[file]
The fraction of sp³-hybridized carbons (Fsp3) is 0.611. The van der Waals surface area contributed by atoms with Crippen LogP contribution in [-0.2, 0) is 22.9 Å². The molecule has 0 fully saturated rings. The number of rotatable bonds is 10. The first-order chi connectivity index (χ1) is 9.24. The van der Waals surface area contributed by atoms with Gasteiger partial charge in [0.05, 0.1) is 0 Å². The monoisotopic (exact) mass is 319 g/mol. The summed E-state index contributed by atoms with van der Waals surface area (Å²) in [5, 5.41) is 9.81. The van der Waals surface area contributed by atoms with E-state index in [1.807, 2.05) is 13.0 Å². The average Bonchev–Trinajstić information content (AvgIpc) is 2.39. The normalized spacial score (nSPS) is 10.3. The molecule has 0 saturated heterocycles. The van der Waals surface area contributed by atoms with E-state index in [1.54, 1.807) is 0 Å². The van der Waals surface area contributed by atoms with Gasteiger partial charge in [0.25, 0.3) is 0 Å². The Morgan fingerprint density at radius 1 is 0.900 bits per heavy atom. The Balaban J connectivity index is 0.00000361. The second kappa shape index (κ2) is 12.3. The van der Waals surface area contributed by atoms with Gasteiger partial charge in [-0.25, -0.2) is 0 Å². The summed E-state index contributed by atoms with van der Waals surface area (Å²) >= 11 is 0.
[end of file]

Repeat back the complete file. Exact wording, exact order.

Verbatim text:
The fraction of sp³-hybridized carbons (Fsp3) is 0.611. The van der Waals surface area contributed by atoms with Crippen LogP contribution in [-0.2, 0) is 22.9 Å². The molecule has 0 fully saturated rings. The number of rotatable bonds is 10. The first-order chi connectivity index (χ1) is 9.24. The van der Waals surface area contributed by atoms with Gasteiger partial charge in [0.05, 0.1) is 0 Å². The monoisotopic (exact) mass is 319 g/mol. The summed E-state index contributed by atoms with van der Waals surface area (Å²) in [5, 5.41) is 9.81. The van der Waals surface area contributed by atoms with E-state index in [1.807, 2.05) is 13.0 Å². The average Bonchev–Trinajstić information content (AvgIpc) is 2.39. The normalized spacial score (nSPS) is 10.3. The molecule has 0 saturated heterocycles. The van der Waals surface area contributed by atoms with E-state index in [1.54, 1.807) is 0 Å². The van der Waals surface area contributed by atoms with Gasteiger partial charge in [0.25, 0.3) is 0 Å². The Morgan fingerprint density at radius 1 is 0.900 bits per heavy atom. The Balaban J connectivity index is 0.00000361. The second kappa shape index (κ2) is 12.3. The van der Waals surface area contributed by atoms with Gasteiger partial charge in [-0.25, -0.2) is 0 Å². The summed E-state index contributed by atoms with van der Waals surface area (Å²) >= 11 is 0.